EBENSBURG - The state's plan to regulate dissolved solids being discharged into Pennsylvania waterways received praise and criticism Tuesday.
In the second of four hearings statewide on proposed regulations that have been driven by a boom in recent Marcellus Shale drilling operations, supporters and critics both agreed that the state should more closely regulate the amount of dissolved solids that end up in streams, lakes and public water but differed greatly on how it should be done.
"The rapidly expanding development of Marcellus Shale drilling presents a real potential to harm commonwealth [waters]," said Chuck Winters of Pennsylvania Trout Unlimited. He said the state should have acted sooner.
But while Winters and others suggested drilling permits be halted until strict regulations are in place, others argued the Department of Environmental Protection's plan should be halted or tossed until a better alternative can be found.
"This proposal is premature," said Ken Yingling, environmental manager for Amfire Mining Co., which operates 21 mines in Pennsylvania.
He called the state's current proposal "a giant regulatory leap based neither on sound science or economic realities."
December 2009: Public hearings held across Pennsylvania
Feb. 5: Public comment period ends
February-December 2010: Review and regulatory steps planned
January 2011: New rules take effect
Source: Pennsylvania Department of Environmental Protection
As written, the DEP wants to regulate new discharges into state waterways, setting daily and monthly limits for total dissolved solids as well as other limits for specific ones, such as 250 mg per liter of sulfate or chloride and 10 mg per liter of barium in wastewaters from the oil and gas industry.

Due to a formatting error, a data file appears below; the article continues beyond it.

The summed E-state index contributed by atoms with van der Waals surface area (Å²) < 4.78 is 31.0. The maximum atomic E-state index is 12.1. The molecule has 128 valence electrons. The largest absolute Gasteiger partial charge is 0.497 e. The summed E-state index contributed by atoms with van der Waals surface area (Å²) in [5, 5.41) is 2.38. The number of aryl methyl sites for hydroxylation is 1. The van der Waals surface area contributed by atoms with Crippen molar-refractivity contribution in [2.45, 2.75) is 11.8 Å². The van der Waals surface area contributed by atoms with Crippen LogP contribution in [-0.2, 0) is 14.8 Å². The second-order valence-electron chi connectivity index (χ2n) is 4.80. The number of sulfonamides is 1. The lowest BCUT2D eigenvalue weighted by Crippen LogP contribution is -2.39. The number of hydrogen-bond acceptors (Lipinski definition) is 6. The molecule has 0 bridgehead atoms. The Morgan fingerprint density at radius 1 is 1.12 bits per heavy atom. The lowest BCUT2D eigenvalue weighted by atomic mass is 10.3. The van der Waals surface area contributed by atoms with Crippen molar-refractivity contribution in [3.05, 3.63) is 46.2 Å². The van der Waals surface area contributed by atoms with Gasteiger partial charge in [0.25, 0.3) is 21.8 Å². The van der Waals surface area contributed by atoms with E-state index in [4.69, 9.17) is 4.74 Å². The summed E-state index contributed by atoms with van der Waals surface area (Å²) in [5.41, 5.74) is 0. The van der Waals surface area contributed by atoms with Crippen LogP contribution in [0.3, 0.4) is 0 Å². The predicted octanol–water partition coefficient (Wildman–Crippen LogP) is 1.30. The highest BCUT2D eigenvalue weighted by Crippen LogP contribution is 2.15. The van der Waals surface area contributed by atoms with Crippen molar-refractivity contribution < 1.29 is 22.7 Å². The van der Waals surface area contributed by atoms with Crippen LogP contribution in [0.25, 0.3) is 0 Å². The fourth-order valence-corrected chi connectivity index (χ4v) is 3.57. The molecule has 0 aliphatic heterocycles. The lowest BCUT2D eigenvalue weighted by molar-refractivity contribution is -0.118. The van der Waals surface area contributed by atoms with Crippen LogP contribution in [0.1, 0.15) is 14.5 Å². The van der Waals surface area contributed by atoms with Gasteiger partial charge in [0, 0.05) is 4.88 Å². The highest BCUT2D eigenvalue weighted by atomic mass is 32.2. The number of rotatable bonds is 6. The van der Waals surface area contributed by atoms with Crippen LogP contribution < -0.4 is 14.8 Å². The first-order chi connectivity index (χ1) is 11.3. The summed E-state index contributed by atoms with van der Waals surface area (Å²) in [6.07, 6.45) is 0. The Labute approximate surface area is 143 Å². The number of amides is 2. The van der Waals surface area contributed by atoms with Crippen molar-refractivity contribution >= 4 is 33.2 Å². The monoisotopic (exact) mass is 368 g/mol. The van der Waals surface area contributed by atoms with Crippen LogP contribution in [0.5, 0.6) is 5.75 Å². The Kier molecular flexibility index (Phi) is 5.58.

A measure of total dissolved solids calculates the amount of salts, organic matter or minerals in water.
High levels of total dissolved solids found in the Monongahela River this fall - part of a study critics said was too limited - help spur the proposal, the DEP said.
There are no specific regulations on total dissolved solids - at a time when the Marcellus Shale-driven gas industry could be discharging millions of gallons of wastewater daily into the state's waterways, environmentalists contend.
In the DEP's report, officials raised concerns that discharges are already adversely impacting many waterways and can't take any more.
"Dilution can no longer be considered an adequate treatment," DEP Secretary John Hanger wrote.
While some who spoke against the regulations agreed that there are better ways to monitor and regulate dissolved solids, all of them called the state's proposal unrealistic and expensive.
Yingling said it could cost industries as much as $49,000 per gallon, per minute - and millions of dollars annually to meet proposed standards.
And there's no "best technology" out there to do the job, he added.
New rules could take effect as soon as January 2011.